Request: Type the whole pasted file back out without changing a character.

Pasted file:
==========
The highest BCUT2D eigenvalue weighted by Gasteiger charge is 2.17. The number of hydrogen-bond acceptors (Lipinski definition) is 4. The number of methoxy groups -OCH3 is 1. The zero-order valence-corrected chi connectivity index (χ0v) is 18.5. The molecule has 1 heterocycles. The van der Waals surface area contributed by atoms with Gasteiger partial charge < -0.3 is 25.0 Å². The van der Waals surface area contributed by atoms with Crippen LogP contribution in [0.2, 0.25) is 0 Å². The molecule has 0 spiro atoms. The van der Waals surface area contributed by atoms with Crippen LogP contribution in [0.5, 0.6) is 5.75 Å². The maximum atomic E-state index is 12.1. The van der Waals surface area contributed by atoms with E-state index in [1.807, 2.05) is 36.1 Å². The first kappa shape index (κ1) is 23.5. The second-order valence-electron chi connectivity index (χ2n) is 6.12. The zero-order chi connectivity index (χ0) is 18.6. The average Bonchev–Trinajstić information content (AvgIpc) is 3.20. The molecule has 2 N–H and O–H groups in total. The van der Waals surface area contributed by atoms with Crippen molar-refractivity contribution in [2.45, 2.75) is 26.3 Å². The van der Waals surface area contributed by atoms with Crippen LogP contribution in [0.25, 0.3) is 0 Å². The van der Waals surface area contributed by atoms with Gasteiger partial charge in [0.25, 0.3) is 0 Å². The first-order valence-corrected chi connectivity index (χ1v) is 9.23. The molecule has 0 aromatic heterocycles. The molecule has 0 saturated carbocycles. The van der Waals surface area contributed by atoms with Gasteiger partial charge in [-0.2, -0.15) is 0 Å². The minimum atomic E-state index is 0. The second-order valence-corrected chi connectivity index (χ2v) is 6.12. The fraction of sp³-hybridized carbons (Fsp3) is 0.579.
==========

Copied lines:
The highest BCUT2D eigenvalue weighted by Gasteiger charge is 2.17. The number of hydrogen-bond acceptors (Lipinski definition) is 4. The number of methoxy groups -OCH3 is 1. The zero-order valence-corrected chi connectivity index (χ0v) is 18.5. The molecule has 1 heterocycles. The van der Waals surface area contributed by atoms with Gasteiger partial charge < -0.3 is 25.0 Å². The van der Waals surface area contributed by atoms with Crippen LogP contribution in [0.2, 0.25) is 0 Å². The molecule has 0 spiro atoms. The van der Waals surface area contributed by atoms with Crippen LogP contribution in [0.5, 0.6) is 5.75 Å². The maximum atomic E-state index is 12.1. The van der Waals surface area contributed by atoms with E-state index in [1.807, 2.05) is 36.1 Å². The first kappa shape index (κ1) is 23.5. The second-order valence-electron chi connectivity index (χ2n) is 6.12. The zero-order chi connectivity index (χ0) is 18.6. The average Bonchev–Trinajstić information content (AvgIpc) is 3.20. The molecule has 2 N–H and O–H groups in total. The van der Waals surface area contributed by atoms with Crippen molar-refractivity contribution in [2.45, 2.75) is 26.3 Å². The van der Waals surface area contributed by atoms with Crippen LogP contribution in [0.25, 0.3) is 0 Å². The van der Waals surface area contributed by atoms with Gasteiger partial charge in [0.25, 0.3) is 0 Å². The first-order valence-corrected chi connectivity index (χ1v) is 9.23. The molecule has 0 aromatic heterocycles. The molecule has 0 saturated carbocycles. The van der Waals surface area contributed by atoms with Gasteiger partial charge in [-0.2, -0.15) is 0 Å². The minimum atomic E-state index is 0. The second-order valence-corrected chi connectivity index (χ2v) is 6.12. The fraction of sp³-hybridized carbons (Fsp3) is 0.579.